The Delta Smelt (Hypomesus transpacificus) is a small Osmerid native to the San Francisco Bay Delta (Bay-Delta) in California. Delta Smelt population has declined dramatically since the species was declared as endangered in 1993, and now has been listed as critically endangered by the International Union for Conservation of Nature (IUCN). The Bay Delta is a highly modified ecosystem, and the Delta Smelt has been used as an indicator species to assess the overall health of this ecosystem. Recently, a wealth of evidence exists showing that anthropogenic intervention and change in ecosystems leads to alteration in the sensory perception of the environment by aquatic animals compromising survival in highly modified environments. One of the main modalities used by aquatic organisms to assess and survive in the wild is the olfactory system. The olfactory system is involved in pivotal functions such as recognition of predators, kin recognition, mating, foraging and migration. The olfactory system is highly susceptible to contaminants including copper, which is a common contaminant and a well-studied and measurable olfactory toxicant of fish. A link between the olfactory biology and the effects of common contaminants (i.e., copper) found in the Bay Delta on Delta Smelt is lacking. I studied the basic morphological characteristics of the olfactory organ (olfactory rosette) of Delta Smelt using histological, immunohistochemical and ultrastructural techniques; the olfactory mediated behavioral responses to predation related odorants using a behavioral standardized assay and tracking software; and finally, I evaluated morphological changes of the olfactory epithelium and behavioral responses to alarm cues after copper exposures using concentrations of 2, 8 and 32 µg/L and two exposure times (24 and 96 hours). The Delta Smelt can be classified as a macrosmatic fish, based on the morphological features of the olfactory rosette. This fish has multilamellar, paired olfactory rosettes containing a highly specialized olfactory epithelium. The olfactory epithelium was composed by several populations of cells including sensory neurons with distinct morphology and immunocytochemical features. Delta Smelt have a highly sophisticated and sensitive response to predation related odorants. They detect alarm cues in a concentration dependent fashion using olfaction and display specific behaviors (escape responses and freezing) upon detection that all together are considered as olfactory mediated antipredator behaviors. Finally, I demonstrated using histopathological and immunohistochemical techniques that Delta Smelt olfactory epithelium is highly susceptible to copper exposure at concentrations commonly found in the Bay Delta and considered as sublethal. Moreover, there were differential effects on antipredator behaviors after exposure to copper for 24 and 96 hours. Fish exposed to 8 µg/L of copper for 24 hours showed severe damage to the olfactory epithelium and hyperexcitability when presented to alarm cues. At higher concentrations, the epithelium was severely damaged, the antipredator response was absent and there were signs of histological and behavioral toxicity. The results of these experiments demonstrate that Delta Smelt is a highly olfactory species and establishes that copper contamination can impair olfactory responses at environmentally relevant concentrations in this endangered fish.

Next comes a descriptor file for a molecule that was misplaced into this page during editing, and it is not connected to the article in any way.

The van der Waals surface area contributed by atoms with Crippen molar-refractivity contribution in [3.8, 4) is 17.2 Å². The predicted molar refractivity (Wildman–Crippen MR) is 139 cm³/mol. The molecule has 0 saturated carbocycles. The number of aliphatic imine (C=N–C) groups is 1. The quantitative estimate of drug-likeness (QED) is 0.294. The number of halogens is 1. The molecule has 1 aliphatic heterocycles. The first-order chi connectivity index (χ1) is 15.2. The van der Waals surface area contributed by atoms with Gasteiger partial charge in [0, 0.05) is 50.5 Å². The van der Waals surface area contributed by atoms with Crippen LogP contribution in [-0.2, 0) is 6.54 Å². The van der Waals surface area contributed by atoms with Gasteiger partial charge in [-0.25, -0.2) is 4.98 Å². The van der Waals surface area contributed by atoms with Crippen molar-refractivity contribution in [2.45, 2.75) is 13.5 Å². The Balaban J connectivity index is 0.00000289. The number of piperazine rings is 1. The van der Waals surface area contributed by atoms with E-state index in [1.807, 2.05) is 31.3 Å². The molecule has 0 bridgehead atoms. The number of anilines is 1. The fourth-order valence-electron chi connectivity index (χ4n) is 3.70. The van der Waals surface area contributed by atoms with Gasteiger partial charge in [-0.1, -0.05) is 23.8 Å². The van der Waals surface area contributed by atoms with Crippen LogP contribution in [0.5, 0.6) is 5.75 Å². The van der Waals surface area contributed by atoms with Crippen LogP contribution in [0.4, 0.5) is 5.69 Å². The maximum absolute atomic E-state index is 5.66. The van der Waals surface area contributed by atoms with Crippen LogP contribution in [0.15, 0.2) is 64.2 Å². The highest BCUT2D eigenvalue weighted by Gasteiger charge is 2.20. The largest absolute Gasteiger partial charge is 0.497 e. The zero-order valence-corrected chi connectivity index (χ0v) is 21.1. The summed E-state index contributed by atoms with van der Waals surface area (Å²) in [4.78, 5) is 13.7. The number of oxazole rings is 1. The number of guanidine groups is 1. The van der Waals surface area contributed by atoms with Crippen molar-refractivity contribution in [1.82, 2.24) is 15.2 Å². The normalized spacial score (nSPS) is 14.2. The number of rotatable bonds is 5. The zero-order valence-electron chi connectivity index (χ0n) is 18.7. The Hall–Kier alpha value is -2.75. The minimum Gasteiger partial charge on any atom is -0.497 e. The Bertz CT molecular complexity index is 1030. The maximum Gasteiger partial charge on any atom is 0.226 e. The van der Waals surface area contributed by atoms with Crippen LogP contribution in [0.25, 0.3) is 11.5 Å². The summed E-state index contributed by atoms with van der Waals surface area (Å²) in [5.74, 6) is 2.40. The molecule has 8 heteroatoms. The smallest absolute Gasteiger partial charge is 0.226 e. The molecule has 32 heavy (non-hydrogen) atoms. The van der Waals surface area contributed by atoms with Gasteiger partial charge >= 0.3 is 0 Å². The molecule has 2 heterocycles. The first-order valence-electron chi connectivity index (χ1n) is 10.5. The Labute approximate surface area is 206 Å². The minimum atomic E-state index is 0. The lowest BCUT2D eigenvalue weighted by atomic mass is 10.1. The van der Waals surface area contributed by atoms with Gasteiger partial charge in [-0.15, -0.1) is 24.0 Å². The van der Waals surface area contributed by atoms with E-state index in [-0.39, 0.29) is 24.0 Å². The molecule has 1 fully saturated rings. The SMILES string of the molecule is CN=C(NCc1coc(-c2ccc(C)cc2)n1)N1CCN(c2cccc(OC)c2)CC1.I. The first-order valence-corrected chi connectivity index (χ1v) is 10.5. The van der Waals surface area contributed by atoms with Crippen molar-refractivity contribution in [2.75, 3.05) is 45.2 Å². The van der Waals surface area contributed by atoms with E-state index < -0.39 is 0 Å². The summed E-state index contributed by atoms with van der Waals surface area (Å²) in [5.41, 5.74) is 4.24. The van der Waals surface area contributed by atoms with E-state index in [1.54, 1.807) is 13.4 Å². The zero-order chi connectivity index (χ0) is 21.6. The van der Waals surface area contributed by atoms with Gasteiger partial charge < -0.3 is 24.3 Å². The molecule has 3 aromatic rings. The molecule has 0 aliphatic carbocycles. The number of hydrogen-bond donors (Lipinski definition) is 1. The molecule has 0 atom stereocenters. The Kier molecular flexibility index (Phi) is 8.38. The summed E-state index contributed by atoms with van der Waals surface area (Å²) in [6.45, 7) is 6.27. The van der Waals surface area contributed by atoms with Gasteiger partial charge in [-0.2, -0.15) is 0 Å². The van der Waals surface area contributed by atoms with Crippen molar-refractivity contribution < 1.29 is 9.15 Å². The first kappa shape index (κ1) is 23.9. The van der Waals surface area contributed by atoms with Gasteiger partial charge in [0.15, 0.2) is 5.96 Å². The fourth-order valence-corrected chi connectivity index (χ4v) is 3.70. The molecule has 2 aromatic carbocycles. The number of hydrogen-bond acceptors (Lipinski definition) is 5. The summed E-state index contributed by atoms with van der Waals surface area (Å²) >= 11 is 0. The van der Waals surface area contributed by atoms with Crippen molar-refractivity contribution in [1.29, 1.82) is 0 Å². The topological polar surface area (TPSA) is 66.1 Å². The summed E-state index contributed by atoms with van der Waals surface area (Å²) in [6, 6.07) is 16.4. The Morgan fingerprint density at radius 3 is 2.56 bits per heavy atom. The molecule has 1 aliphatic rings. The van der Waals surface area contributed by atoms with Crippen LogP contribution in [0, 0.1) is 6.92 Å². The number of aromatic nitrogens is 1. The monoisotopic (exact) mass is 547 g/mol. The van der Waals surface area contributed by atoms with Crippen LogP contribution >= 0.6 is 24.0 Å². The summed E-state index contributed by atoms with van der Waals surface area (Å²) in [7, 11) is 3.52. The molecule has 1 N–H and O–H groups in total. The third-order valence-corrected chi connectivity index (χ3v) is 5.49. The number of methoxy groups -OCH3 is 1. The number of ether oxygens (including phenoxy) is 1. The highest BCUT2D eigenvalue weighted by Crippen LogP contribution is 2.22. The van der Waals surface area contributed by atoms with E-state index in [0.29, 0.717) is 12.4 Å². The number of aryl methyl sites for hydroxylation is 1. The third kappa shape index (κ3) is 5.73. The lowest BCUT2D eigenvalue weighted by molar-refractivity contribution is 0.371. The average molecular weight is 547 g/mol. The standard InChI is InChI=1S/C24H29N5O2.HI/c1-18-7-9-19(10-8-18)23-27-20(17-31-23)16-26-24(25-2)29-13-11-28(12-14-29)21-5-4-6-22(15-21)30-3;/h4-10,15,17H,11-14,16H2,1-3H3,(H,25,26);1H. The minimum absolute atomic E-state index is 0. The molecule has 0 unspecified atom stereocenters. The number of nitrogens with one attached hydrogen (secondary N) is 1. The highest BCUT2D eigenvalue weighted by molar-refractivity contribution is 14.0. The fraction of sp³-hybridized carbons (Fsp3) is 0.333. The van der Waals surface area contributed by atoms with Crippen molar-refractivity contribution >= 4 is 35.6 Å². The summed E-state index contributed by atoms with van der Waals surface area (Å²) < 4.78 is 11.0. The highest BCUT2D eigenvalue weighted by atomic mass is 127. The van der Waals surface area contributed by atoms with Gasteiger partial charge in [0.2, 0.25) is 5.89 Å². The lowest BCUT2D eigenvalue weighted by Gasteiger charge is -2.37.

Profiling multiomic biomarkers in bulk and in situ provides critical information which enables basic research and clinical applications. Unfortunately, most existing profiling methods are limited due to either low multiplexing, sensitivity, costs, or assay complexity. This thesis aims to develop two core technologies that address 1) bulk profiling issues with sensitivity and low throughput as well as 2) in situ profiling issues with low multiplexing capabilities, costs, and limited throughput. To address the first issue, this work introduces a novel liquid biopsy approach that utilizes a platform technology called Integrated Comprehensive Droplet Digital Detection (IC3D). This integrated approach combines microfluidic droplet partitioning technology, fluorescent multiplexed PCR chemistry, and our own unique and rapid particle counting technology to deliver ultrasensitive and ultrafast detection of colorectal cancer-specific genomic biomarkers from minimally processed blood samples. To address the second issue, this work introduces a new spatial multi-omics technology termed Multi Omic Single-scan Assay with Integrated Combinatorial Analysis (MOSAICA) that integrates a) in situ labeling of molecular markers (e.g. mRNA, proteins) in cells or tissues with combinatorial fluorescence spectral and lifetime encoded probes, and b) spectra and time-resolved fluorescence imaging and analysis to enable rapid, high-throughput, and cost-effective spatial profiling of multi-omics biomarkers. By utilizing both time and intensity domains for labeling and imaging, this technology seeks to discriminate a vast repertoire of lifetime and spectral components simultaneously within the same pixel or image of a sample to enable highly increased multiplexing capabilities with standard optical systems. Overall, these two technologies represent simple, versatile, and scalable tools which enable more rapid, sensitive, and/or multiplexed protein/transcriptomic analysis.